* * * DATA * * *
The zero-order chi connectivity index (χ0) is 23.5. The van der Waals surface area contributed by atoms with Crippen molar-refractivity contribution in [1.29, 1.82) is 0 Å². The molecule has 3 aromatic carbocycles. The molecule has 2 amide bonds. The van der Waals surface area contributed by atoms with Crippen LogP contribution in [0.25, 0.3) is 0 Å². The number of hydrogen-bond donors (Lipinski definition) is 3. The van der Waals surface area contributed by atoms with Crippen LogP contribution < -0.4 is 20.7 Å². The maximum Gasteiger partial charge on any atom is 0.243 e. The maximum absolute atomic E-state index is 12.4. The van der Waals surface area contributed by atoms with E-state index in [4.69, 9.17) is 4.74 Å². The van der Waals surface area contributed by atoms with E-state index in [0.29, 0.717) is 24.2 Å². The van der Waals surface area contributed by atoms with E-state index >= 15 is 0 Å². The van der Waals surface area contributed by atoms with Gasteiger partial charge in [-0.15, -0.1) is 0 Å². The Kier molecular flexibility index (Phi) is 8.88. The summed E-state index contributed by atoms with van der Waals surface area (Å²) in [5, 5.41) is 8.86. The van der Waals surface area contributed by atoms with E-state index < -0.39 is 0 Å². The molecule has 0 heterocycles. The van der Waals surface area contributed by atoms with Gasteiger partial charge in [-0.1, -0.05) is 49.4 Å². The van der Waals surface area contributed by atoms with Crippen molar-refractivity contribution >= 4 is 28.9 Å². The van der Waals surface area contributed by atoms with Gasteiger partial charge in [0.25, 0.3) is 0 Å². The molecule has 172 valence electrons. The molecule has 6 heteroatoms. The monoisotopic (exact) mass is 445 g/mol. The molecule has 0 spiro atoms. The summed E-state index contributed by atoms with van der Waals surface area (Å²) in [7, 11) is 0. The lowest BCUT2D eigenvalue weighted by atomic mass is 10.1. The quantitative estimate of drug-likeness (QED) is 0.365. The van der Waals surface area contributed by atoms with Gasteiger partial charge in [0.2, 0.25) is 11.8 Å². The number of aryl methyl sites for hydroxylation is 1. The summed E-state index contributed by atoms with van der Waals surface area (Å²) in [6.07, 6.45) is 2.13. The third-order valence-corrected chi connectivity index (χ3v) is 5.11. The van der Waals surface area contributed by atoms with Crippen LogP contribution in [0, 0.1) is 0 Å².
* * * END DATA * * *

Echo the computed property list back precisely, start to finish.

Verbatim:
The zero-order chi connectivity index (χ0) is 23.5. The van der Waals surface area contributed by atoms with Crippen molar-refractivity contribution in [1.29, 1.82) is 0 Å². The molecule has 3 aromatic carbocycles. The molecule has 2 amide bonds. The van der Waals surface area contributed by atoms with Crippen LogP contribution in [0.25, 0.3) is 0 Å². The number of hydrogen-bond donors (Lipinski definition) is 3. The van der Waals surface area contributed by atoms with Crippen LogP contribution < -0.4 is 20.7 Å². The maximum Gasteiger partial charge on any atom is 0.243 e. The maximum absolute atomic E-state index is 12.4. The van der Waals surface area contributed by atoms with E-state index in [4.69, 9.17) is 4.74 Å². The van der Waals surface area contributed by atoms with E-state index in [0.29, 0.717) is 24.2 Å². The van der Waals surface area contributed by atoms with E-state index >= 15 is 0 Å². The van der Waals surface area contributed by atoms with Gasteiger partial charge in [-0.15, -0.1) is 0 Å². The Kier molecular flexibility index (Phi) is 8.88. The summed E-state index contributed by atoms with van der Waals surface area (Å²) in [5, 5.41) is 8.86. The van der Waals surface area contributed by atoms with E-state index < -0.39 is 0 Å². The molecule has 0 heterocycles. The van der Waals surface area contributed by atoms with Gasteiger partial charge in [-0.1, -0.05) is 49.4 Å². The van der Waals surface area contributed by atoms with Crippen molar-refractivity contribution >= 4 is 28.9 Å². The van der Waals surface area contributed by atoms with Gasteiger partial charge in [0.25, 0.3) is 0 Å². The molecule has 172 valence electrons. The molecule has 6 heteroatoms. The monoisotopic (exact) mass is 445 g/mol. The molecule has 0 spiro atoms. The summed E-state index contributed by atoms with van der Waals surface area (Å²) in [7, 11) is 0. The lowest BCUT2D eigenvalue weighted by atomic mass is 10.1. The quantitative estimate of drug-likeness (QED) is 0.365. The van der Waals surface area contributed by atoms with Gasteiger partial charge in [0.2, 0.25) is 11.8 Å². The number of aryl methyl sites for hydroxylation is 1. The summed E-state index contributed by atoms with van der Waals surface area (Å²) in [6.07, 6.45) is 2.13. The third-order valence-corrected chi connectivity index (χ3v) is 5.11. The van der Waals surface area contributed by atoms with Crippen LogP contribution in [0, 0.1) is 0 Å².